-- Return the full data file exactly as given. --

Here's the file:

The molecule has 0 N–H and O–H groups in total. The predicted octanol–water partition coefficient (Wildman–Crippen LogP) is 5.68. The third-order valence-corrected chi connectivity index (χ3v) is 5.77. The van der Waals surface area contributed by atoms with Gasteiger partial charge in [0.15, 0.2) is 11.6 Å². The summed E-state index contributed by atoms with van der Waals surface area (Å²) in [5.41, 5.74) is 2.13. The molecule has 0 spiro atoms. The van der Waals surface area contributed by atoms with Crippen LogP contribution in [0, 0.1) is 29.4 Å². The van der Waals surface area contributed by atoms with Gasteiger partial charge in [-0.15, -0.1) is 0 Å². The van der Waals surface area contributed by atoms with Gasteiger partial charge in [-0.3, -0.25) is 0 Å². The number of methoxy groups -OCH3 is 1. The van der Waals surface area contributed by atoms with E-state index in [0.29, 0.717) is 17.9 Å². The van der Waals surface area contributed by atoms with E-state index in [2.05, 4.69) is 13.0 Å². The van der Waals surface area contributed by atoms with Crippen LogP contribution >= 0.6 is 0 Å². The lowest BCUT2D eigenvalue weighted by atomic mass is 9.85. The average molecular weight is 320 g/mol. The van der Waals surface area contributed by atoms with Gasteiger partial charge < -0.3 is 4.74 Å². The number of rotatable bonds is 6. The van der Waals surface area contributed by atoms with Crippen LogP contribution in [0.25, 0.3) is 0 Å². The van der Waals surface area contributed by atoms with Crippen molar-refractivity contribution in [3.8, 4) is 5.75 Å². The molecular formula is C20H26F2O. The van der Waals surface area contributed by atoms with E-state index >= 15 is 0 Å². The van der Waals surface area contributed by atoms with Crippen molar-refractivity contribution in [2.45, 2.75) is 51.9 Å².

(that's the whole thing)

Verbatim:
The molecule has 0 N–H and O–H groups in total. The predicted octanol–water partition coefficient (Wildman–Crippen LogP) is 5.68. The third-order valence-corrected chi connectivity index (χ3v) is 5.77. The van der Waals surface area contributed by atoms with Gasteiger partial charge in [0.15, 0.2) is 11.6 Å². The summed E-state index contributed by atoms with van der Waals surface area (Å²) in [5.41, 5.74) is 2.13. The molecule has 0 spiro atoms. The van der Waals surface area contributed by atoms with Crippen LogP contribution in [0, 0.1) is 29.4 Å². The van der Waals surface area contributed by atoms with Gasteiger partial charge in [-0.15, -0.1) is 0 Å². The van der Waals surface area contributed by atoms with Gasteiger partial charge in [-0.3, -0.25) is 0 Å². The number of methoxy groups -OCH3 is 1. The van der Waals surface area contributed by atoms with E-state index in [0.29, 0.717) is 17.9 Å². The van der Waals surface area contributed by atoms with E-state index in [2.05, 4.69) is 13.0 Å². The van der Waals surface area contributed by atoms with Crippen LogP contribution >= 0.6 is 0 Å². The lowest BCUT2D eigenvalue weighted by atomic mass is 9.85. The average molecular weight is 320 g/mol. The van der Waals surface area contributed by atoms with Gasteiger partial charge < -0.3 is 4.74 Å². The number of rotatable bonds is 6. The van der Waals surface area contributed by atoms with Crippen LogP contribution in [0.25, 0.3) is 0 Å². The van der Waals surface area contributed by atoms with Crippen molar-refractivity contribution in [3.8, 4) is 5.75 Å². The molecular formula is C20H26F2O. The van der Waals surface area contributed by atoms with E-state index >= 15 is 0 Å². The van der Waals surface area contributed by atoms with Crippen molar-refractivity contribution in [2.45, 2.75) is 51.9 Å².